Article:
A season 5? No, Moonscoop repeated: Code Lyoko Evolution is a sort of new series and in no way only the “5th season” of the well-known cartoon. Though the script is the logical continuation to season 4.
A new series? Surely not. The heroes remain the same as well as the concept.
A spin-off? Not really. The environment and the narrative framework preserve the guiding line of Code Lyoko.
And so here we have our result that this succession is not a new season. This new series is in the exact continuation of the previous. This little brother is the twin of the older.
The season has started with its lot of surprises, so good or bad, it is now time to take stock of all the changes that were established during the transition of Code Lyoko to Code Lyoko Evolution.
Is Code Lyoko Evolution comprised of so many novelties that it can be considered a new series?
Or is it so little different that we can consider it as a full-fledged succession to Code Lyoko?
Or conversely, rather than questioning the number of differences between the two, would we be better off considering the nature of the changes and the reason for the modifications? Maybe this path will lead us toward yet another conclusion: Through all the changes, maybe instead we should see Code Lyoko Evolution as a simple adaptation of Code Lyoko to a live-action series.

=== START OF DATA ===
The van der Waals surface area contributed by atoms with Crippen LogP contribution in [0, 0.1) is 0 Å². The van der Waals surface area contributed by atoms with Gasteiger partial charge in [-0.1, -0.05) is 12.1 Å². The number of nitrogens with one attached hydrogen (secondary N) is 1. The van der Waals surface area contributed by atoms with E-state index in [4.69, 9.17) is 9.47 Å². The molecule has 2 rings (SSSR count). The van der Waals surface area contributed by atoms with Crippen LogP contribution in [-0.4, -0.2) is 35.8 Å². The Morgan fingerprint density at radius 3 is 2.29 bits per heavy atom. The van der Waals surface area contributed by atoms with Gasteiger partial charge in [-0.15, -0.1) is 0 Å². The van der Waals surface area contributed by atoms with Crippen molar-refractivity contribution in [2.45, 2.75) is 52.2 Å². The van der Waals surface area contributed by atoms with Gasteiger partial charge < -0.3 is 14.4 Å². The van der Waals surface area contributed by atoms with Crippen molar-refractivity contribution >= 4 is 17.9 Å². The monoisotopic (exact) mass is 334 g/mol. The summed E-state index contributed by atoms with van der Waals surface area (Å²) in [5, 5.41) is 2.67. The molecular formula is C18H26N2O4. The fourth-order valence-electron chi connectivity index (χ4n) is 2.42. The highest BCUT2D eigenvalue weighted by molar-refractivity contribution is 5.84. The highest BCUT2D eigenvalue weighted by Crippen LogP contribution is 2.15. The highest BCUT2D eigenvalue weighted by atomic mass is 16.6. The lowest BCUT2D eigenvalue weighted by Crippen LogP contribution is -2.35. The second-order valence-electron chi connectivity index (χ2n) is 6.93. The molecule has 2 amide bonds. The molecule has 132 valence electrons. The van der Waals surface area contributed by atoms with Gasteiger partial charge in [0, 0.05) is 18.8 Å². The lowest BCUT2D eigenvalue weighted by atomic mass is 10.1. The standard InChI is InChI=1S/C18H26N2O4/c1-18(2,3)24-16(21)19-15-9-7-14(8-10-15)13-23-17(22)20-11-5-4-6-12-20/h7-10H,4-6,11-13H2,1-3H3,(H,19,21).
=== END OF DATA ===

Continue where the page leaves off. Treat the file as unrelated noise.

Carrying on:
Stating the Obvious 1: 2D to Live-Action
|First of all, let's start by noting that this file is not intended to cover the entirety of the existing differences between Code Lyoko and Code Lyoko Evolution. Given that all the 2D/Earth parts of Code Lyoko were replaced by live-action, the differences are, of course, innumerable.|
Quickly, let's use this first part for “stating the obvious” and making a point on the most evident changes linked to the transition from 2D to shooting in live-action.
“Nothing” as well, since if the casting for the heros was strong, we wouldn't really have as much to say about it for the secondary characters.
There are two ways of looking at this.
The financial constraint was the decisive factor here: Indeed, a multiplication of secondary characters inevitably leads to a multiplication of actors and so of salaries to pay, which would have considerably increased the cost of the series.